If you’re out there looking for a new mouse to purchase, you might have come across the term DPI. It’s one of the most common points to consider while buying a new mouse, especially for gaming. That being said, some companies offer a CPI switch instead. This must have gotten you wondering how is the CPI switch different from the DPI switch and how does it affect you? Well, don’t worry, as today we bring to you our take at CPI vs DPI, and whether you should be concerned or not.
CPI vs DPI: What Do They Mean?
Counts Per Inch or CPI is used to refer to the number of steps the mouse will report when it moves one inch. It basically refers to the sensitivity of the mouse, used to determine how much distance the mouse covers on the screen related to the physical movement of the mouse.
Dots Per Inch or DPI, on the other hand, is a measure of spatial printing or video dot density. It signifies the number of individual dots that can be placed in a line within the span of one inch. In other words, DPI is used to describe the resolution number of dots per inch in a digital print. It also refers to the printing resolution of a hard copy print dot gain.
While CPI is what is connected to your gaming mice, DPI is actually a term used when speaking in reference to the printing world.
So Why The Confusion?
At this point, you’re probably looking at the switch on your mouse and wondering why does it say DPI instead of CPI? Technically, the correct nomenclature would be CPI, but instead, the term DPI is more widely used. For example, you might have seen graphic designers also use the term DPI to represent the quality and/or depth of their images, when instead they are referring to PPI (Pixels Per Inch).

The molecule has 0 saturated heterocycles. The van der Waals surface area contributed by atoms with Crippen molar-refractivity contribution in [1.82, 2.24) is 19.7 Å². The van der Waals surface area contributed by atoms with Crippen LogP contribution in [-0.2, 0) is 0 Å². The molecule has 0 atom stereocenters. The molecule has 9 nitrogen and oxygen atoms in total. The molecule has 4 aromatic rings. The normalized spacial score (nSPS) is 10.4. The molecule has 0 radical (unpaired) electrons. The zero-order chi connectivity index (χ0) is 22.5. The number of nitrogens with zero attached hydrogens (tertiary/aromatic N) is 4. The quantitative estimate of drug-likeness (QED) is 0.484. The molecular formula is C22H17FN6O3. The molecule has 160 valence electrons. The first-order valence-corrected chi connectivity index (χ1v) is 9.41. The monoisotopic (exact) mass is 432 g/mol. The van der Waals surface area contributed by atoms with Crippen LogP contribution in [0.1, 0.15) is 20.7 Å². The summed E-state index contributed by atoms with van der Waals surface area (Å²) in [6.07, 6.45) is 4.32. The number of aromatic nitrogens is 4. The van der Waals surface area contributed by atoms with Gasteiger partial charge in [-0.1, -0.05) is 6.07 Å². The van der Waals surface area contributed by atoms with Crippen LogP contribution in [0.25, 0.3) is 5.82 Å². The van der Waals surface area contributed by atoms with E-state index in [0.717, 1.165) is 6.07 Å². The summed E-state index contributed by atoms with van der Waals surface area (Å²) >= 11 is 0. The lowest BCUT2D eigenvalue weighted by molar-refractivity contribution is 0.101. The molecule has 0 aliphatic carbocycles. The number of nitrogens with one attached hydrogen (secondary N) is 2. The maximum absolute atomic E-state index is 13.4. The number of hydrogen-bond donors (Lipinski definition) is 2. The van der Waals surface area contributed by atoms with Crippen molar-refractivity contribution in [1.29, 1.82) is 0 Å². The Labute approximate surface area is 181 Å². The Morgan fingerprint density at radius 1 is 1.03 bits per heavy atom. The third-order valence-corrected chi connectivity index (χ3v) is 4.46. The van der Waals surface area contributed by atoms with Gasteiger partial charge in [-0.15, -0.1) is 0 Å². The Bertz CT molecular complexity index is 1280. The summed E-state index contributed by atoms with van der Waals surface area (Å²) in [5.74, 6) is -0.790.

The fact is that most companies try to use terms that the general public can easily relate and connect to. DPI is a term that almost everyone has heard. Sadly, people continue to use it in place of everything that relates closely to DPI. A very prominent example can be seen in the case of gaming mice. If you’ve ever seen and/or used a gaming mouse, you certainly might have come across the term DPI switch. That DPI switch, technically, is actually the CPI switch.
On the other hand, there are companies that indeed do make use of the term CPI instead of DPI. For example, in the SteelSeries Rival 100 Gaming Mouse, the company has opted to stick with CPI, but the values are 250, 500, 1000, 1250, 1500, 1750, 2000, and 4000; which are quite different from those found from other mainstream mice that have the so-called “DPI” switch. Essentially, what companies refer to as DPI is the same as CPI. In this case, SteelSeries have just set the DPI (read CPI) steps as per their own choice.
How Does This Concern Users?
Now that you know what CPI and DPI actually refer to, you’re probably wondering how does it change things. Well, actually, it doesn’t. You can continue using your mouse the same way that you used earlier. Apparently, manufacturers are aware of the differences between the two nomenclatures. Despite that, they’ll continue to stick with the term DPI since it is more prevalent amongst the consumers. In the end, you’re actually adjusting your mouse’s sensitivity only, regardless of what name the company chooses to call it.
SEE ALSO: 10 Best Gaming Mouse That You Can Buy
CPI vs DPI: Different, Yet Similar
While most people are confused in the comparison of CPI vs DPI in mice, chances are that in the scenario where you’re using it, they both refer to the same thing. Technically though, CPI is supposed to be the correct nomenclature for mouse sensitivity. The DPI is just a technical aspect of an individual printer and is in no way connected to the mouse world. Whether you choose to alter the CPI or the DPI of your mouse, depending upon what the company has branded the feature as, in the end, you will simply be tweaking the mouse’s sensitivity.
Now that the confusion surrounding CPI and DPI has been cleared, we would love to hear your take on this in the comments section below.